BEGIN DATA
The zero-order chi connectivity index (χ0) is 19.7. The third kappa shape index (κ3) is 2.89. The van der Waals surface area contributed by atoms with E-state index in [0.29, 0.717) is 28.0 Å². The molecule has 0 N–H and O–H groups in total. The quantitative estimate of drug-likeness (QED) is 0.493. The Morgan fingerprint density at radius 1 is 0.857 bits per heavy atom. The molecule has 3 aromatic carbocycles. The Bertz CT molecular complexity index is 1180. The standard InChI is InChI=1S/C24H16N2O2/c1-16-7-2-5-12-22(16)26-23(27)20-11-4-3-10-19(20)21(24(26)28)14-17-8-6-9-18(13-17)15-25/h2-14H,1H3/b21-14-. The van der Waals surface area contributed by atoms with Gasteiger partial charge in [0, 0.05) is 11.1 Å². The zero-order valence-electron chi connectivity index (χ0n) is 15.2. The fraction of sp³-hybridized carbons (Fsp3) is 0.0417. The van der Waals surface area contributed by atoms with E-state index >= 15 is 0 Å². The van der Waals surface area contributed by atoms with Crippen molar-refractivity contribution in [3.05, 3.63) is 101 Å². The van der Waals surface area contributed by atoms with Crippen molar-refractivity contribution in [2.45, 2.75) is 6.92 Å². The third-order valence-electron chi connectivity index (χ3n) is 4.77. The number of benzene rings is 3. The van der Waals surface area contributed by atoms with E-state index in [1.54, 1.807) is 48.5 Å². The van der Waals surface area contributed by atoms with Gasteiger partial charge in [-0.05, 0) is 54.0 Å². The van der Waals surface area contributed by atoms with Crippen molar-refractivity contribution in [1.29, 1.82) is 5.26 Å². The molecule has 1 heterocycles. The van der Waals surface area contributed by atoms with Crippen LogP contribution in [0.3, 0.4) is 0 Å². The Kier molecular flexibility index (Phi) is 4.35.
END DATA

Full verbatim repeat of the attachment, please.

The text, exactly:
The zero-order chi connectivity index (χ0) is 19.7. The third kappa shape index (κ3) is 2.89. The van der Waals surface area contributed by atoms with E-state index in [0.29, 0.717) is 28.0 Å². The molecule has 0 N–H and O–H groups in total. The quantitative estimate of drug-likeness (QED) is 0.493. The Morgan fingerprint density at radius 1 is 0.857 bits per heavy atom. The molecule has 3 aromatic carbocycles. The Bertz CT molecular complexity index is 1180. The standard InChI is InChI=1S/C24H16N2O2/c1-16-7-2-5-12-22(16)26-23(27)20-11-4-3-10-19(20)21(24(26)28)14-17-8-6-9-18(13-17)15-25/h2-14H,1H3/b21-14-. The van der Waals surface area contributed by atoms with Gasteiger partial charge in [0, 0.05) is 11.1 Å². The zero-order valence-electron chi connectivity index (χ0n) is 15.2. The fraction of sp³-hybridized carbons (Fsp3) is 0.0417. The van der Waals surface area contributed by atoms with E-state index >= 15 is 0 Å². The van der Waals surface area contributed by atoms with Crippen molar-refractivity contribution in [3.05, 3.63) is 101 Å². The van der Waals surface area contributed by atoms with Crippen molar-refractivity contribution in [2.45, 2.75) is 6.92 Å². The third-order valence-electron chi connectivity index (χ3n) is 4.77. The number of benzene rings is 3. The van der Waals surface area contributed by atoms with E-state index in [1.54, 1.807) is 48.5 Å². The van der Waals surface area contributed by atoms with Gasteiger partial charge in [-0.05, 0) is 54.0 Å². The van der Waals surface area contributed by atoms with Crippen molar-refractivity contribution in [1.29, 1.82) is 5.26 Å². The molecule has 1 heterocycles. The van der Waals surface area contributed by atoms with Crippen LogP contribution in [0.3, 0.4) is 0 Å². The Kier molecular flexibility index (Phi) is 4.35.